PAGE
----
Nicholas Groesbeck


Nicholas Groesbeck was born in February 1691. He was the son of Willem and Geertruy Schuyler Groesbeck and was named for the Groesbeck American patriarch. As the eldest of six children, he grew in the Pearl Street home of a successful merchant in close proximity to his Groesbeck kin and was a Schuyler grandson as well. His father would die in 1722 but his mother survived until 1748.

About 1711, Nicholas married his North end neighbor Maria Quackenbush - reportedly in Albany. By the time of her death in December 1728, the marriage had produced seven children who were christened at the Albany Dutch church where the parents were occasional baptism sponsors. In September 1729, he married Johanna Van Corlear Rumney also in Albany. Johanna was a middle-aged widow with a number of children. This second marriage appears to have been childless.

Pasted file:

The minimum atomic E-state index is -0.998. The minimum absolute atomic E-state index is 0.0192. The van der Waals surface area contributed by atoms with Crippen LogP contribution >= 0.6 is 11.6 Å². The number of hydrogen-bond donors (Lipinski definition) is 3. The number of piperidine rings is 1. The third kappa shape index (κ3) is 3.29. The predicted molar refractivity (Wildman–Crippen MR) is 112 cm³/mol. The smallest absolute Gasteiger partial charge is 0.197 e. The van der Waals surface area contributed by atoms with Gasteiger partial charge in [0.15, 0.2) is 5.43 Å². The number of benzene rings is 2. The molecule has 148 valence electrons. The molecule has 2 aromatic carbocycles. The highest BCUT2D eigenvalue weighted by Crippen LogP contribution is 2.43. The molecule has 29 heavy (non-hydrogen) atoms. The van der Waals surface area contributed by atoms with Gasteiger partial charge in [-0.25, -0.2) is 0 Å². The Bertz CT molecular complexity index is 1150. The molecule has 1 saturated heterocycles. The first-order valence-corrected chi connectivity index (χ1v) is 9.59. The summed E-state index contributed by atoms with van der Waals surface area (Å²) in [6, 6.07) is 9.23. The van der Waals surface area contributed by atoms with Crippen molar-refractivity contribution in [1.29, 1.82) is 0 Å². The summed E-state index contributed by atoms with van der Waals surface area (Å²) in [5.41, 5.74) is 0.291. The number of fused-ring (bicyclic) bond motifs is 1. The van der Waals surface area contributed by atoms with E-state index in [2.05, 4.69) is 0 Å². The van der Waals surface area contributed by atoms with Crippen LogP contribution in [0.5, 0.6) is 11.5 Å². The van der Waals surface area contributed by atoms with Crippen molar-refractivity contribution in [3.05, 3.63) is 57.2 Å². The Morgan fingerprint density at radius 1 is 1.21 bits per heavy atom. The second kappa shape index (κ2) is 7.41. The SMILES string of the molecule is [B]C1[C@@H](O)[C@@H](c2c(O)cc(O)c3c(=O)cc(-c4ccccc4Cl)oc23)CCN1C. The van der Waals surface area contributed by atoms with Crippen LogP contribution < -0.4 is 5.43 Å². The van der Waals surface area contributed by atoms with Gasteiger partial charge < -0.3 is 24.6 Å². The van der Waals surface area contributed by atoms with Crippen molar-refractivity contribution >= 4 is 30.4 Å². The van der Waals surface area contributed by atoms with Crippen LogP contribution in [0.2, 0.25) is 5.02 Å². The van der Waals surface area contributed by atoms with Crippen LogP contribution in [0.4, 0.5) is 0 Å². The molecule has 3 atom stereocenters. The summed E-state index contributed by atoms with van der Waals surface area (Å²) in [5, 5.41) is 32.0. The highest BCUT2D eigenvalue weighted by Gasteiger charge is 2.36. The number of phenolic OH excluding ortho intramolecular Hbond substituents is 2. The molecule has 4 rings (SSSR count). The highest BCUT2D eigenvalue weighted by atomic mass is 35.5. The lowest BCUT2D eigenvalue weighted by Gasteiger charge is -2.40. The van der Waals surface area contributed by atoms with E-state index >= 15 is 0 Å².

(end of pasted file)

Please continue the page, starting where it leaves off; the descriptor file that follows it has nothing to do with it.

In April 1728, he and a partner were granted a six year lease to dig clay in the city of Albany.

At some time after the second wedding, these Groesbecks re-located to New Jersey. Thus, Nicholas had moved beyond our focused sweep of community-based resources.

In November 1750, he was identified as the husband of Johanna and as living in New Brusnwick in the will filed by his mother in law. Nicholas Groesbeck died there in 1754.

biography in-progress


the people of colonial Albany Sources: The life of Nicholas Groesbeck is CAP biography number 3370. This sketch is derived chiefly from family and community-based resources.

first posted: 7/15/12